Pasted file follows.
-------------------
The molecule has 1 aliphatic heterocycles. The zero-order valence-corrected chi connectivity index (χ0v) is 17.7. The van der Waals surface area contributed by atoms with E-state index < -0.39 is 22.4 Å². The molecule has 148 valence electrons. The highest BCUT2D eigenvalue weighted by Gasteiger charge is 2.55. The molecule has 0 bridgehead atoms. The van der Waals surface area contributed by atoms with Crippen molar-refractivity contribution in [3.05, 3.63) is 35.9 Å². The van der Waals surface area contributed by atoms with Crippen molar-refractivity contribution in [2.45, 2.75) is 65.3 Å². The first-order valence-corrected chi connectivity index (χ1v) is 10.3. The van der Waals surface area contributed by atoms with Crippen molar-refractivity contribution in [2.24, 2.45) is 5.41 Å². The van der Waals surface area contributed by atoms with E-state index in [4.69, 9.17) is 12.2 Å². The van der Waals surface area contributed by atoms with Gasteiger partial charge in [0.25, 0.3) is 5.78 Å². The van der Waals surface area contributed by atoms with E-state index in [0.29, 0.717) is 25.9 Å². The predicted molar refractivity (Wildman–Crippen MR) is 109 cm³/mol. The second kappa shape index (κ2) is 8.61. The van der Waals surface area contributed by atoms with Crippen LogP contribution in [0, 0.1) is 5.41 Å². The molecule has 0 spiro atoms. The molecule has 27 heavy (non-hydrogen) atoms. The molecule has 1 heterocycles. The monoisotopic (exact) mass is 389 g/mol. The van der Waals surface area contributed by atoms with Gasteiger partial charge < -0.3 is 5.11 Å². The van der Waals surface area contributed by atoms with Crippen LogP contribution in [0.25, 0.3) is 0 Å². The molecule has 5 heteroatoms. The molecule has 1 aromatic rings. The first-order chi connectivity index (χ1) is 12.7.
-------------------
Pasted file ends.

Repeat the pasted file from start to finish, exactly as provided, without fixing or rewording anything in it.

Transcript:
The molecule has 1 aliphatic heterocycles. The zero-order valence-corrected chi connectivity index (χ0v) is 17.7. The van der Waals surface area contributed by atoms with E-state index < -0.39 is 22.4 Å². The molecule has 148 valence electrons. The highest BCUT2D eigenvalue weighted by Gasteiger charge is 2.55. The molecule has 0 bridgehead atoms. The van der Waals surface area contributed by atoms with Crippen molar-refractivity contribution in [3.05, 3.63) is 35.9 Å². The van der Waals surface area contributed by atoms with Crippen molar-refractivity contribution in [2.45, 2.75) is 65.3 Å². The first-order valence-corrected chi connectivity index (χ1v) is 10.3. The van der Waals surface area contributed by atoms with Crippen molar-refractivity contribution in [2.24, 2.45) is 5.41 Å². The van der Waals surface area contributed by atoms with E-state index in [4.69, 9.17) is 12.2 Å². The van der Waals surface area contributed by atoms with Gasteiger partial charge in [0.25, 0.3) is 5.78 Å². The van der Waals surface area contributed by atoms with E-state index in [0.29, 0.717) is 25.9 Å². The predicted molar refractivity (Wildman–Crippen MR) is 109 cm³/mol. The second kappa shape index (κ2) is 8.61. The van der Waals surface area contributed by atoms with Crippen LogP contribution in [0, 0.1) is 5.41 Å². The molecule has 0 spiro atoms. The molecule has 27 heavy (non-hydrogen) atoms. The molecule has 1 heterocycles. The monoisotopic (exact) mass is 389 g/mol. The van der Waals surface area contributed by atoms with Gasteiger partial charge < -0.3 is 5.11 Å². The van der Waals surface area contributed by atoms with Crippen LogP contribution in [0.25, 0.3) is 0 Å². The molecule has 5 heteroatoms. The molecule has 1 aromatic rings. The first-order chi connectivity index (χ1) is 12.7.